Defending the First Amendment since 1911
Step dance revolution
Volume 99, Issue 8
The Golden Dynasty Step show was held in Evan’s Liberal Arts auditorium Saturday night. For a story see page 6, for exclusive video visit UniversityStar.com.
Former ASG senator makes accusations
By Chase Birthisel Assistant News Editor A former senator accused the Associated Student Government of acting against their founding documents at Monday night’s meeting. Mandy Domaschk, president of College Democrats, said Tommy Luna, ASG vice president, is not following the Constitution by enforcing mandatory senate trainings. She said the Constitution does not give the vice president the
power to mandate trainings. “Make your own agenda, don’t just follow what they have — make sure you know your own rights as senators,” Domaschk said during the meeting’s public forum. Luna held a mandatory senate training Aug. 29, of which he claims there was “little complaint.” “If anybody did not go, there was nothing I could do,” Luna said. “They all showed up, but in the event that they didn’t, I wouldn’t have called on them
until they made it up. That power is granted to me in the Code of Laws.” The complaints were not limited to senate trainings. Domaschk claims ASG President Chris Covo and Luna receive $2 more an hour than what is allotted by the ASG Code of Laws. Covo argues their pay, which is posted on the ASG Web site, is lawful. Covo and Luna are paid $10.70 and $9.70 per hour, respectively. Their pay was increased in July.
Domaschk and Luna have “I will point out that none conflicting interpretations of of that says minimum wage the ASG Codes of raise, it just says Laws. pay raise,” Luna According to the said. Code of Laws, “The Domaschk, who hourly wage rate campaigned for shall increase withthe Covo/Luna out a vote of the ticket last spring, senate in the event urged the senate to of mandated local, read the ASG docustate or federal pay ments. raise. Such an in“I heard Tommy crease will not go Luna was making into effect until the mandatory meetLuna next fiscal year.” ings for the senate,
and I knew that was unconstitutional because we brought it up last year,” Domaschk said. Luna said Domaschk’s accusations are unfounded. “I just saw it as somebody venting or giving their opinSee th ion about what ASG should do,” Luna said. “We got a www. lot of questions afterward about what just happened. The senators that addressed me were very confused about what she said.” see ‘ASG,’ page 4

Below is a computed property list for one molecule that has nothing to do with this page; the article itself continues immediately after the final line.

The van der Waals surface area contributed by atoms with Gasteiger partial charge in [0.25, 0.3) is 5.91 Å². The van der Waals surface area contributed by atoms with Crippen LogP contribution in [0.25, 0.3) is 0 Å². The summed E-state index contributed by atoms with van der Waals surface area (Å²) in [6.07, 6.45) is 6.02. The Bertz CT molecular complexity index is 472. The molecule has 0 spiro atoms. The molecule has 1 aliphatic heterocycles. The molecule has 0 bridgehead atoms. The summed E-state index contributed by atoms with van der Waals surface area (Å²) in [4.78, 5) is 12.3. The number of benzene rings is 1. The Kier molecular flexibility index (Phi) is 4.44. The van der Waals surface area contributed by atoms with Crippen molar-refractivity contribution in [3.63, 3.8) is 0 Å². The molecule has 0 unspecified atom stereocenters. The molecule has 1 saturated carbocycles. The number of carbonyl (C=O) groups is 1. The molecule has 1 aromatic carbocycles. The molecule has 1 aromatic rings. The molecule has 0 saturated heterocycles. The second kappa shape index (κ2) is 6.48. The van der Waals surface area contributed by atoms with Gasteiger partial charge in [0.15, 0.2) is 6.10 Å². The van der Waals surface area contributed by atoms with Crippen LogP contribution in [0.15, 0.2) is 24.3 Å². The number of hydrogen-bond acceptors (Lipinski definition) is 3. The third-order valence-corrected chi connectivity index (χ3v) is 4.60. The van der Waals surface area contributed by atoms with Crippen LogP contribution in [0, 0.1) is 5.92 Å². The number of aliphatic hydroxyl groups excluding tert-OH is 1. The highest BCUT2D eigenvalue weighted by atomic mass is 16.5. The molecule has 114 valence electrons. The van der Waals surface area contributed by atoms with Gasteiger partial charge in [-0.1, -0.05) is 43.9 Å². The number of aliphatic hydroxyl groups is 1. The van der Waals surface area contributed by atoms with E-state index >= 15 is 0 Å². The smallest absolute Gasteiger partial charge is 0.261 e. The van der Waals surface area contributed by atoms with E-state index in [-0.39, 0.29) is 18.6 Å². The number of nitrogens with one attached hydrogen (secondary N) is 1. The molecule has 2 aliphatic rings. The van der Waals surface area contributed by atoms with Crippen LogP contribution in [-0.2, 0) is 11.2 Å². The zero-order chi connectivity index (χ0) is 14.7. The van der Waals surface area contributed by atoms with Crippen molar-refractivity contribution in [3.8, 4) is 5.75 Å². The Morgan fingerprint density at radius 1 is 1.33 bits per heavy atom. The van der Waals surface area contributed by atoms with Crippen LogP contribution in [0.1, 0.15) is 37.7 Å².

Transportation tight for tram travelers By Chase Birthisel Assistant News Editor
Students will continue to cram trams as Texas State’s transportation system refuses to grow with the population. Bobcat Tram is locked in a service contract with First Transit until 2013. Paul Hamilton, manager of the shuttle system, said Texas State would not see more than a few trams added to transportation because of the contract. He said the university is bound by the expiration date mainly because of a high cost of ordering more trams in the middle of the service. “Could we ask them to deliver more buses? Absolutely,” Hamilton said. “But we might see our operating cost go from under $70 an hour to $100 an hour, and I’m not sure that is something we want to do.” Hamilton said First Transit currently has 43 buses, but does not allow more than 85 percent to operate at one time. First Transit keeps reserves in case of breakdowns, according to Hamilton. The current number of buses on routes everyday is 32, and Hamilton said he plans for this to increase to 34 next semester. “Our best opportunity is to utilize the capacity we have now as efficiently as possible and then look to try to build a system that’s big Bobby Scheidemann/Star photo enough to handle the growing population in LONG WAIT: Students wait for their bus after class lets out. A shortage of trams causes massive pileups of people at 2013,” Hamilton said. the bus stop, which can have students stranded for extended periods of time. At times students cannot ride a tram because of the capacity limit and have to wait for the next one. Greg Lienhard, finance sophomore, said he is familiar with this experience. “I’m usually stuck (at the university bus stop) and have to wait for at least two buses until I can get on,” Lienhard said. “Then I have to squeeze on.” see ‘BUSES,’ page 4